Last year I spent hours on my bike and turbo trainer training for L’Etape Du Tour, this week I’ve learnt I wasn’t really training, I was just riding, I was possibly making myself more tired with ‘junk miles’. I never warm up and I never cool down, I just go out, ride and put the miles in.Continue reading “When riding becomes training”
I made a big cycling purchase a few months ago, after my bike it was the most money I’ve spent on a single item related to cycling. I thought I was in the market for a new turbo trainer, something that would give me feedback, show me how I was progressing and get me motivated to stay on there longer, that was my goal. I already owned a turbo, it was a very basic one and to be honest it was just gathering dust, I love spinning classes but I found turbo training really boring.
I’m really time poor, work is busier than ever and Savannah has become a little person with a voice and with her own view on how we should spend our weekends together. I’ve entered some really big events this year so I’ve had to up my training, last year I was riding before work at 06:00 (after the clocks changed) but they were fairly gentle rides 10-20 miles with one bigger ride at the weekend. I knew that wouldn’t be enough this year but I couldn’t commit the time to real road miles in the week with work and a 2year old.
I went all out and purchased a Wahoo Kickr. I did all the homework, I read review after review and compared it to all the others on the market but I decided nothing else really compared to the Kickr. It was a huge outlay of money but it really has been money well spent. I’ve already clocked up some great mileage on there and simulated some big climbs but what attracted me to the Kickr was it’s open source, it allows software developers to create programs and training aids for it and I’ve used quite a few of them already.
It was easy to set up and it connects to my iphone, ipad and laptop. The Kickr does come with a 10 speed cassette so my Dad and his mechanical skills were required to change the cassette to a 9 speed but he did this with no problem. If you haven’t got the skills your local bike shop could always help with this too, there’s really clear instructions on You Tube.
I started off using the Sufferfest videos, I’d used them before on my old manual trainer. I have to be honest and say I got about 10 minutes in to it and I couldn’t turn the pedals, I gave up. The Kickr controls the resistance, it sets the gradient / resistance you should be riding and I really struggled. When I used these videos in the past I clearly didn’t have the resistance up high enough.
I logged on to Trainer Road, an app that connects you to a variety of training programs and through this I found the 3LC videos. I’m not usually drawn to ladies specific cycling products but on this day I downloaded their Ladies Road Race, I had no idea what to expect. The 3LC workout is a studio based fitness session, in this particular session there’s a group of ladies on turbo trainers and 2 coaches taking them through the stages of the ride offering guidance and motivation. It’s designed to make you, the person at home feel like part of the class and it works. I was immediately immersed in to the session and I enjoyed having the coaches there, giving me the instructions. You ride and train with cadence so ideally you need to have the ability to measure this as you’re riding. I really enjoy group exercise so this 3LC session was a great way to ride for an hour at home and never feel bored. The session had everything, we warmed up and we did some intervals, threshold, hills, sprints and cool down. I’ve never had any coaching or professional instruction on how to ride a bike, I just jumped on and worked it out so having this professional support and guidance through the session was quite a revelation. I’ve worked with PT’s in the gym and seen huge benefits from this, having professional cycling coaches guiding you through the stages on the ride was a similar experience, I gained so much from that hour on the bike.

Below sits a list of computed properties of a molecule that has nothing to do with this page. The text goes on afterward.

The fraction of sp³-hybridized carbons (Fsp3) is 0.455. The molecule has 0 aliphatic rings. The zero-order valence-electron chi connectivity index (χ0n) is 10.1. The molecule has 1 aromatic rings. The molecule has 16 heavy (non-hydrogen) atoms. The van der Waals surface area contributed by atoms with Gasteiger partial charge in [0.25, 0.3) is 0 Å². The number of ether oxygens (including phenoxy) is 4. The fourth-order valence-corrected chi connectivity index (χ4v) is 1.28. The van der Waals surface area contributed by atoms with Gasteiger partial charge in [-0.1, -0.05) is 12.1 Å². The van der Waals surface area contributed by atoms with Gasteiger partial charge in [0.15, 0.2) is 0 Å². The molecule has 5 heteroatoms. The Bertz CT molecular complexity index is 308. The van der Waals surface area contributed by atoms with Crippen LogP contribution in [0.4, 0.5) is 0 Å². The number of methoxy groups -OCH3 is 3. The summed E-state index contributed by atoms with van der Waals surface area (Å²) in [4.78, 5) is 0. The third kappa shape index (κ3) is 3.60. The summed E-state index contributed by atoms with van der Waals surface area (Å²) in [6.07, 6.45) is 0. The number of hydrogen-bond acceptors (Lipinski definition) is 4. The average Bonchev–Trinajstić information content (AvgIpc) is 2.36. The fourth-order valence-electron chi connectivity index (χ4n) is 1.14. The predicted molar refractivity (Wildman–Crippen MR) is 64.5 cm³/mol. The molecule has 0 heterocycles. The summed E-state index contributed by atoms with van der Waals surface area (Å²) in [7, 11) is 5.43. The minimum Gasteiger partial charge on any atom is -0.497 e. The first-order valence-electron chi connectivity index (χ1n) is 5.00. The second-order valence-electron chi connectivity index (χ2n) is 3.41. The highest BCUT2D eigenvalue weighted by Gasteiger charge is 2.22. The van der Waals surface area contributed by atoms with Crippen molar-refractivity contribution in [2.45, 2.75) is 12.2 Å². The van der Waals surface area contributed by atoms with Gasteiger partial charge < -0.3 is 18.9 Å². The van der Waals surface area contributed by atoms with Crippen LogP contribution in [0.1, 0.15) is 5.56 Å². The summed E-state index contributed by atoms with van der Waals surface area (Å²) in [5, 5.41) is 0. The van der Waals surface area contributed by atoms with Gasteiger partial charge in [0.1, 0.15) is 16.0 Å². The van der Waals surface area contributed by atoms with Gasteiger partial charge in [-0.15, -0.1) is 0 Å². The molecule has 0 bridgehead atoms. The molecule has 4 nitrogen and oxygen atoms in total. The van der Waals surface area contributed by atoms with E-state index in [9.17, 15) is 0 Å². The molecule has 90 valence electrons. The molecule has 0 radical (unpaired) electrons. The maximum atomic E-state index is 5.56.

I repeated this video over a period of 3 weeks, it was a really busy work time and I didn’t get to ride on the road at all. The next time I did get out on the road I was a little bit taken back by my own progress. I came to the first hill and kept my cadence up, like the coaches in the video trained me to and I got a PB on the hill (in January on my heavy, winter bike). It wasn’t just the fact that I got a PB but it was the way I rode that hill, I felt strong, I went in to it with different confidence and more power because I knew I’d been riding hills with a high cadence and at high speed in the video session so I knew I could do this on the open road, I just had to commit to it in the same way I’d been riding in the 3LC session. My ride that day, out on the open road felt like one of the best so far this year. That was completely unexpected with no road miles over a 3 week period.
I live a really busy life, I’m a single Mum and I commute to London every day for a job that isn’t 9-5. I’m often traveling abroad and I’m usually in the office late at night. I obviously understand the benefits of a structured training plan but I’ve always dismissed them in the past. My life isn’t structured and I didn’t think a plan would suit me but after seeing such quick development, such rapid improvement I’m keen to try and make this work. The 3LC endurance plan is 10 weeks, there’s 11 weeks until L’Etape Du Tour. I have some big events between now and then so I can’t stick to it completely but I could try and structure my weekday training within the 10-week plan. Could this be the difference, could this get me over the Alps this summer.